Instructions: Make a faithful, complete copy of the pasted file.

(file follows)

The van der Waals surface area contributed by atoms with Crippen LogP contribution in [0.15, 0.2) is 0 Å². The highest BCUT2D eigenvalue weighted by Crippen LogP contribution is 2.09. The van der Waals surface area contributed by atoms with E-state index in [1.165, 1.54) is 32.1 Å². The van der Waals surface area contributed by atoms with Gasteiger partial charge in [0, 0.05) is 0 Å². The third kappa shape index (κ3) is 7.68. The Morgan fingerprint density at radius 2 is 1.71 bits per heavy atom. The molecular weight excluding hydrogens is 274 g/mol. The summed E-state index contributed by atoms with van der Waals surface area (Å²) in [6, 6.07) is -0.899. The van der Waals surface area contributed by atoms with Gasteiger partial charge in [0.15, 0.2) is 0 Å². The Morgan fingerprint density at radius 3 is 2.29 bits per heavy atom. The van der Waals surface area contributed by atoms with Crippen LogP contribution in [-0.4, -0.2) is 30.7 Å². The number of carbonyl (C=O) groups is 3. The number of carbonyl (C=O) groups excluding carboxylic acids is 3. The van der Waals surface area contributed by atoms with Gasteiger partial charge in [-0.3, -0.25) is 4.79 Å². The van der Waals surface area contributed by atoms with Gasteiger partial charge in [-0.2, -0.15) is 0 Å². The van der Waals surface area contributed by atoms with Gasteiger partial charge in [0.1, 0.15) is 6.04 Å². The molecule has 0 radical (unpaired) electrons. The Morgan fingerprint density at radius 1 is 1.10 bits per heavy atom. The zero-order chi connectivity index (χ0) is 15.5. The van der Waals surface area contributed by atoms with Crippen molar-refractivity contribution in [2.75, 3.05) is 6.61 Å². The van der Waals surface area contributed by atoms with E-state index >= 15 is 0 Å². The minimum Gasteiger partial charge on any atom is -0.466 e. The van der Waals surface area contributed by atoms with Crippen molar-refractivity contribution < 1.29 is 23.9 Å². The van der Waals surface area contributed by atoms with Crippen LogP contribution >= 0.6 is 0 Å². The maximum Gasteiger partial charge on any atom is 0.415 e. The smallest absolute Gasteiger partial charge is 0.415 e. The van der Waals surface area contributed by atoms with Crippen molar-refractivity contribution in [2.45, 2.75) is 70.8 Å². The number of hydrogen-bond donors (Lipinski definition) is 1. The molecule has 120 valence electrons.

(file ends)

The van der Waals surface area contributed by atoms with Crippen LogP contribution in [0.15, 0.2) is 0 Å². The highest BCUT2D eigenvalue weighted by Crippen LogP contribution is 2.09. The van der Waals surface area contributed by atoms with E-state index in [1.165, 1.54) is 32.1 Å². The van der Waals surface area contributed by atoms with Gasteiger partial charge in [0, 0.05) is 0 Å². The third kappa shape index (κ3) is 7.68. The Morgan fingerprint density at radius 2 is 1.71 bits per heavy atom. The molecular weight excluding hydrogens is 274 g/mol. The summed E-state index contributed by atoms with van der Waals surface area (Å²) in [6, 6.07) is -0.899. The van der Waals surface area contributed by atoms with Gasteiger partial charge in [0.15, 0.2) is 0 Å². The Morgan fingerprint density at radius 3 is 2.29 bits per heavy atom. The van der Waals surface area contributed by atoms with Crippen LogP contribution in [-0.4, -0.2) is 30.7 Å². The number of carbonyl (C=O) groups is 3. The number of carbonyl (C=O) groups excluding carboxylic acids is 3. The van der Waals surface area contributed by atoms with Gasteiger partial charge in [-0.3, -0.25) is 4.79 Å². The van der Waals surface area contributed by atoms with Gasteiger partial charge in [-0.2, -0.15) is 0 Å². The van der Waals surface area contributed by atoms with Gasteiger partial charge in [0.1, 0.15) is 6.04 Å². The molecule has 0 radical (unpaired) electrons. The Morgan fingerprint density at radius 1 is 1.10 bits per heavy atom. The zero-order chi connectivity index (χ0) is 15.5. The van der Waals surface area contributed by atoms with Crippen molar-refractivity contribution in [2.75, 3.05) is 6.61 Å². The van der Waals surface area contributed by atoms with E-state index >= 15 is 0 Å². The minimum Gasteiger partial charge on any atom is -0.466 e. The van der Waals surface area contributed by atoms with Crippen molar-refractivity contribution < 1.29 is 23.9 Å². The van der Waals surface area contributed by atoms with Crippen LogP contribution >= 0.6 is 0 Å². The maximum Gasteiger partial charge on any atom is 0.415 e. The smallest absolute Gasteiger partial charge is 0.415 e. The van der Waals surface area contributed by atoms with Crippen molar-refractivity contribution in [2.45, 2.75) is 70.8 Å². The number of hydrogen-bond donors (Lipinski definition) is 1. The molecule has 120 valence electrons.